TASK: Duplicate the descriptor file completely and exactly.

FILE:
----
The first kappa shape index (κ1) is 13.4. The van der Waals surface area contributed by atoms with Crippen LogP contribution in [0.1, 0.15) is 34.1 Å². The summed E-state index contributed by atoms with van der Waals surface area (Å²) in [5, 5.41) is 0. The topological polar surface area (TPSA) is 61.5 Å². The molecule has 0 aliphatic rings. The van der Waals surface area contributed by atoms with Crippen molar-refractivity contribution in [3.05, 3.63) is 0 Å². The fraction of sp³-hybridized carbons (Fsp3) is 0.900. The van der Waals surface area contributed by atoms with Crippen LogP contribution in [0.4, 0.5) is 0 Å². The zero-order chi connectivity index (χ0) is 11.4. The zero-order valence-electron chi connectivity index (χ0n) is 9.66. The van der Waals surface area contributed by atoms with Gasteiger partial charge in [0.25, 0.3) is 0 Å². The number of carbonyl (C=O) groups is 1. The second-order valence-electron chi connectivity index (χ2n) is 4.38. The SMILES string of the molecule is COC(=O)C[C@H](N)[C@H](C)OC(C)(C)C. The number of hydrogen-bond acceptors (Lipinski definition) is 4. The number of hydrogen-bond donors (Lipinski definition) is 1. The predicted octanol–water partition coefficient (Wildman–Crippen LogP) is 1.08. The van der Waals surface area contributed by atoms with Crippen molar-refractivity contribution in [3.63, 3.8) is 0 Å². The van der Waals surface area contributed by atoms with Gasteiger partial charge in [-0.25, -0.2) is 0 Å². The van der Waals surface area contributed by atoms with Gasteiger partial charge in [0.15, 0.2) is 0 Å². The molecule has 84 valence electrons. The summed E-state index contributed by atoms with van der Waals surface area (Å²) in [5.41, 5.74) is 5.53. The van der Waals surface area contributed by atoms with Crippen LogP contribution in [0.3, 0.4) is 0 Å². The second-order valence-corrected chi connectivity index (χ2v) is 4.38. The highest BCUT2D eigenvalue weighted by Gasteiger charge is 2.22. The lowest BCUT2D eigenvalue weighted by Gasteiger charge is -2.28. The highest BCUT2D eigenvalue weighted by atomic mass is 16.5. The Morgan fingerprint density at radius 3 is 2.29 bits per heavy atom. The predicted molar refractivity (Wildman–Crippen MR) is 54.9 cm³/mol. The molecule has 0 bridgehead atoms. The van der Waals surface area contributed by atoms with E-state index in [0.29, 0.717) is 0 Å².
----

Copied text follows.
The first kappa shape index (κ1) is 13.4. The van der Waals surface area contributed by atoms with Crippen LogP contribution in [0.1, 0.15) is 34.1 Å². The summed E-state index contributed by atoms with van der Waals surface area (Å²) in [5, 5.41) is 0. The topological polar surface area (TPSA) is 61.5 Å². The molecule has 0 aliphatic rings. The van der Waals surface area contributed by atoms with Crippen molar-refractivity contribution in [3.05, 3.63) is 0 Å². The fraction of sp³-hybridized carbons (Fsp3) is 0.900. The van der Waals surface area contributed by atoms with Crippen LogP contribution in [0.4, 0.5) is 0 Å². The zero-order chi connectivity index (χ0) is 11.4. The zero-order valence-electron chi connectivity index (χ0n) is 9.66. The van der Waals surface area contributed by atoms with Gasteiger partial charge in [0.25, 0.3) is 0 Å². The number of carbonyl (C=O) groups is 1. The second-order valence-electron chi connectivity index (χ2n) is 4.38. The SMILES string of the molecule is COC(=O)C[C@H](N)[C@H](C)OC(C)(C)C. The number of hydrogen-bond acceptors (Lipinski definition) is 4. The number of hydrogen-bond donors (Lipinski definition) is 1. The predicted octanol–water partition coefficient (Wildman–Crippen LogP) is 1.08. The van der Waals surface area contributed by atoms with Crippen molar-refractivity contribution in [3.63, 3.8) is 0 Å². The van der Waals surface area contributed by atoms with Gasteiger partial charge in [-0.25, -0.2) is 0 Å². The van der Waals surface area contributed by atoms with Gasteiger partial charge in [0.15, 0.2) is 0 Å². The molecule has 84 valence electrons. The summed E-state index contributed by atoms with van der Waals surface area (Å²) in [5.41, 5.74) is 5.53. The van der Waals surface area contributed by atoms with Crippen LogP contribution in [0.3, 0.4) is 0 Å². The second-order valence-corrected chi connectivity index (χ2v) is 4.38. The highest BCUT2D eigenvalue weighted by Gasteiger charge is 2.22. The lowest BCUT2D eigenvalue weighted by Gasteiger charge is -2.28. The highest BCUT2D eigenvalue weighted by atomic mass is 16.5. The Morgan fingerprint density at radius 3 is 2.29 bits per heavy atom. The predicted molar refractivity (Wildman–Crippen MR) is 54.9 cm³/mol. The molecule has 0 bridgehead atoms. The van der Waals surface area contributed by atoms with E-state index in [0.29, 0.717) is 0 Å².